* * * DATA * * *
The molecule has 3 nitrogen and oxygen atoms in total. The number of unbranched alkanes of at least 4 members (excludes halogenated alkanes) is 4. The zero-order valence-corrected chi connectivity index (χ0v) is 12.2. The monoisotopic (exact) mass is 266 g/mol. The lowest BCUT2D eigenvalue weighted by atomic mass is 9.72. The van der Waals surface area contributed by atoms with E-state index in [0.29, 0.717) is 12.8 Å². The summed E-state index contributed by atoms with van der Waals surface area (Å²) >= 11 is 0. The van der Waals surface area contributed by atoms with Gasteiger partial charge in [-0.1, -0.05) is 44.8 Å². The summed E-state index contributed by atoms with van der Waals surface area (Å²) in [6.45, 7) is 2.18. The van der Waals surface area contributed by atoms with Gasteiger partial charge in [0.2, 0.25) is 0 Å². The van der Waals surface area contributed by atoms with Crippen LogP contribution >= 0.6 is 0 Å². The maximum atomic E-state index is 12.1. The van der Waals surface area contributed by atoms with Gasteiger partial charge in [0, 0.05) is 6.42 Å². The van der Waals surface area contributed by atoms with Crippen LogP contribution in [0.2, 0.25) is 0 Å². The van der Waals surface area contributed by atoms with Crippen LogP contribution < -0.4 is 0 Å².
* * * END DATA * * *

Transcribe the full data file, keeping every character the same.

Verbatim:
The molecule has 3 nitrogen and oxygen atoms in total. The number of unbranched alkanes of at least 4 members (excludes halogenated alkanes) is 4. The zero-order valence-corrected chi connectivity index (χ0v) is 12.2. The monoisotopic (exact) mass is 266 g/mol. The lowest BCUT2D eigenvalue weighted by atomic mass is 9.72. The van der Waals surface area contributed by atoms with E-state index in [0.29, 0.717) is 12.8 Å². The summed E-state index contributed by atoms with van der Waals surface area (Å²) >= 11 is 0. The van der Waals surface area contributed by atoms with Gasteiger partial charge in [-0.1, -0.05) is 44.8 Å². The summed E-state index contributed by atoms with van der Waals surface area (Å²) in [6.45, 7) is 2.18. The van der Waals surface area contributed by atoms with Gasteiger partial charge in [0.2, 0.25) is 0 Å². The van der Waals surface area contributed by atoms with Crippen LogP contribution >= 0.6 is 0 Å². The maximum atomic E-state index is 12.1. The van der Waals surface area contributed by atoms with Gasteiger partial charge in [0, 0.05) is 6.42 Å². The van der Waals surface area contributed by atoms with Crippen LogP contribution in [0.2, 0.25) is 0 Å². The van der Waals surface area contributed by atoms with Crippen LogP contribution < -0.4 is 0 Å².